What made SF Opera's opening night performance enjoyable was the perfect casting of each of these characters. You can cast beautiful voices, and then you can cast the perfect voice for the part. Gockley achieved the latter. As the straight as an arrow Miller, Vitaliy Bilyy (an Ukrainian baritone in his SF Opera debut) has a voice of lyrical directness. There is no wavering, no ostentation, no preciousness in his tone, only a strong, reliable lyricism: it is what an honest voice should sound like.


For the pair of evil schemers, Gockley matched Andrea Silvestrelli as Wurm and Daniel Sumegi as Walter. Both are dark basses. Silvestrelli has the screechy, throaty, husky voice of an enforcer. He has been Sparafucile, the hitman in Rigoletto, on this stage, and his voice is that of a menacing brute (he can modulate it to softer tones as well). It does not hurt that he has the physique for the role, he is a giant! Sumegi, on the other hand, has a more refined color, and they formed a stunning contrast in their Act II recollection of their earlier misdeeds.

Tenor Michael Fabiano sang Rodolfo for the first time. It should be a signature role for him. We have seen Fabiano before: he was an incandescent Genaro in Lucrezia Borgia, stealing the show in what was supposed to be a Renee Fleming showcase. We used the words "raw energy" to describe him. The climax of this role is an aria ("quando le sere al placido") that simply repeats itself, the second time with increasing intensity. Verdi's instruction to the tenor is "appassionatissimo," which means "as passionately as possible," and happens to be Fabiano's middle name. Verdi instructs his tenor to intone the line "Ah! Mia tradia" with expression, then with a lot of expression, then with desperation. Expression and desperation is Fabiano's bread and butter, he burns intensely on stage.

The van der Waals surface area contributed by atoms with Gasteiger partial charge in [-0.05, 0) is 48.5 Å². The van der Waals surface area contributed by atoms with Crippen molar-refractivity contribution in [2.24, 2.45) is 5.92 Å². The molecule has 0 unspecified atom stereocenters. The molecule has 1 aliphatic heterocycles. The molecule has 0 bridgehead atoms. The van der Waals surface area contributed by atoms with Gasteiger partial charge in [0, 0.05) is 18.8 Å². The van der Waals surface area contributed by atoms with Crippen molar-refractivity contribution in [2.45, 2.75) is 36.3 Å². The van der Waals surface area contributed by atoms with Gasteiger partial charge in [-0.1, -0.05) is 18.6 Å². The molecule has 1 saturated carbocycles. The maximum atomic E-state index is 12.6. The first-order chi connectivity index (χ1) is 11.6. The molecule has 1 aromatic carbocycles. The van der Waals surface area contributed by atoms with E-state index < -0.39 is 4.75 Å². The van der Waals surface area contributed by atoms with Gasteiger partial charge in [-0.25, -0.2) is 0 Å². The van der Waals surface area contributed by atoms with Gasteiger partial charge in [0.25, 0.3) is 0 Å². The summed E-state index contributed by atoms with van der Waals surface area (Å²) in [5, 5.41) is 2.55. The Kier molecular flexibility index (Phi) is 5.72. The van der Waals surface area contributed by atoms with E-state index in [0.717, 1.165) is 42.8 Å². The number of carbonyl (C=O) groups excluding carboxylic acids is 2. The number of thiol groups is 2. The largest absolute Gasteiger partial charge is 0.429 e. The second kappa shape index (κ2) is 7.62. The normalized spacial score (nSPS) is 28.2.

In the title role, Leah Crocetto brought her pearly voice to hit some sparkling high notes. We did not hear the rounded mellifluousness we remembered from her Liu in Turandot. Her duet with Bilyy in Act III was particularly touching, as was the glorious trio with Bilyy and Fabiano, when both Rodolfo and Luisa agonize and Miller looks in despair. Other wonderful ensemble moments included the quartet at the end of Act I with Luisa, Rodolfo, Wurm and Walter, where a perfectly paced crescendo by conductor Nicola Luisotti ends in a hair-rising tutti; and the hairy a capella quartet between Luisa, Wurm, Walter and the Duchess in Act II turned out wondrous.